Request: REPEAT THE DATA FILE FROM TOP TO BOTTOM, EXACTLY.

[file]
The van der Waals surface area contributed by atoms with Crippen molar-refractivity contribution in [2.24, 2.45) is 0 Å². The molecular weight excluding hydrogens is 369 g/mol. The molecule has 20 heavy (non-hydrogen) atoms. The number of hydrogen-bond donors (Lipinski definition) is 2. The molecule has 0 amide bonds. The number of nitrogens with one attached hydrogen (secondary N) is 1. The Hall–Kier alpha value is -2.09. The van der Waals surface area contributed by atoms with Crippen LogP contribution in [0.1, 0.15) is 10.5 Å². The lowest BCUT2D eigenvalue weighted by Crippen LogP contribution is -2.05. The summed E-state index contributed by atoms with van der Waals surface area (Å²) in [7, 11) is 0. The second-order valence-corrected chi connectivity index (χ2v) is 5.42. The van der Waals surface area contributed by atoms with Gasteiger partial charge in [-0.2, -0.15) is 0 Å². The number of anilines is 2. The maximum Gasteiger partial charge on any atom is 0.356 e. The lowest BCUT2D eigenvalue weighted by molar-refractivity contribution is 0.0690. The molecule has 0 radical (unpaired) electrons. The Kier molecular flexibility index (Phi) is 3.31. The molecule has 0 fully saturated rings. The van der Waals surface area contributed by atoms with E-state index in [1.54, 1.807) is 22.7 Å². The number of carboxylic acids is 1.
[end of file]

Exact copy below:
The van der Waals surface area contributed by atoms with Crippen molar-refractivity contribution in [2.24, 2.45) is 0 Å². The molecular weight excluding hydrogens is 369 g/mol. The molecule has 20 heavy (non-hydrogen) atoms. The number of hydrogen-bond donors (Lipinski definition) is 2. The molecule has 0 amide bonds. The number of nitrogens with one attached hydrogen (secondary N) is 1. The Hall–Kier alpha value is -2.09. The van der Waals surface area contributed by atoms with Crippen LogP contribution in [0.1, 0.15) is 10.5 Å². The lowest BCUT2D eigenvalue weighted by Crippen LogP contribution is -2.05. The summed E-state index contributed by atoms with van der Waals surface area (Å²) in [7, 11) is 0. The second-order valence-corrected chi connectivity index (χ2v) is 5.42. The van der Waals surface area contributed by atoms with Gasteiger partial charge in [-0.2, -0.15) is 0 Å². The number of anilines is 2. The maximum Gasteiger partial charge on any atom is 0.356 e. The lowest BCUT2D eigenvalue weighted by molar-refractivity contribution is 0.0690. The molecule has 0 radical (unpaired) electrons. The Kier molecular flexibility index (Phi) is 3.31. The molecule has 0 fully saturated rings. The van der Waals surface area contributed by atoms with E-state index in [1.54, 1.807) is 22.7 Å². The number of carboxylic acids is 1.